Because of how Google Drive stores files, it's very inefficient to look up a file by path: foo/bar/baz requires searching for folders named foo to find the ID, then searching for folders named bar that have that ID as parent and finally searching for files named baz with the ID returned by bar.
I was wondering if you'd consider adding an optional (behind a flag) optimization where rclone simply never stores directories upstream? Specifically, store everything in a single (root) directory and put the whole path in the file name. The only disadvantage would be that empty folders wouldn't be stored, but I think this is not a big deal in most cases and the performance gains could be significant.
Interesting, I thought this was Google Drive specific. In that case, a separate overlay backend does make more sense. I also realized that this is actually the default behavior of bucket-based remotes according to rclone mount docs:
The bucket based remotes (eg Swift, S3, Google Compute Storage, B2, Hubic) do not support the concept of empty directories, so empty directories will have a tendency to disappear once they fall out of the directory cache.
So I guess this could be just a generic way to treat a remote as bucket-based even if it's not that by nature.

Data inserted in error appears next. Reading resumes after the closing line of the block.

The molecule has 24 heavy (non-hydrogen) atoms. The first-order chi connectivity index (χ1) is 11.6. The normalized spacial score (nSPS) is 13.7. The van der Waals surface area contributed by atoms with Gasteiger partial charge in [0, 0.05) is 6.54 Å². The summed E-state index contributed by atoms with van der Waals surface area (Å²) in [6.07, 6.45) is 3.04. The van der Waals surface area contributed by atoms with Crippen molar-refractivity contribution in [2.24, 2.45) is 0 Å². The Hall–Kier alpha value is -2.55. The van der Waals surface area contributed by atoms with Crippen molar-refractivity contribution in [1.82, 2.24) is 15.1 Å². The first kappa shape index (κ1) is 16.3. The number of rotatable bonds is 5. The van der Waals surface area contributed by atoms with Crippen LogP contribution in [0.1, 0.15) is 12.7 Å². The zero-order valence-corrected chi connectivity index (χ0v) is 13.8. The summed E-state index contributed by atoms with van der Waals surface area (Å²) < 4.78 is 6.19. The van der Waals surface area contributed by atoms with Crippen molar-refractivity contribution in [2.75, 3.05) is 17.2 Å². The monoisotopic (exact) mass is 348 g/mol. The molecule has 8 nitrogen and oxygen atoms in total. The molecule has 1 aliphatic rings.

Listing the directory would be very time consuming though - are you thinking that rclone should cache it locally?
Yes, but such a cache can be maintained very efficiently. Currently, rclone needs at least <number of directories> requests to build a full file tree. No directories would mean only needing <number of files> / 1000 (since 1000 is the maximum number of files returned IIRC), which is already probably very useful for rclone sync.
Also, updating it subsequently can be done in a single request (if you sort by modification date when you request a list of files). With this, the cache can potentially be very long-lived without needing a full rebuild. The only ill-effect that comes to mind would be deleted files appearing visible (but they wouldn't be readable anyway).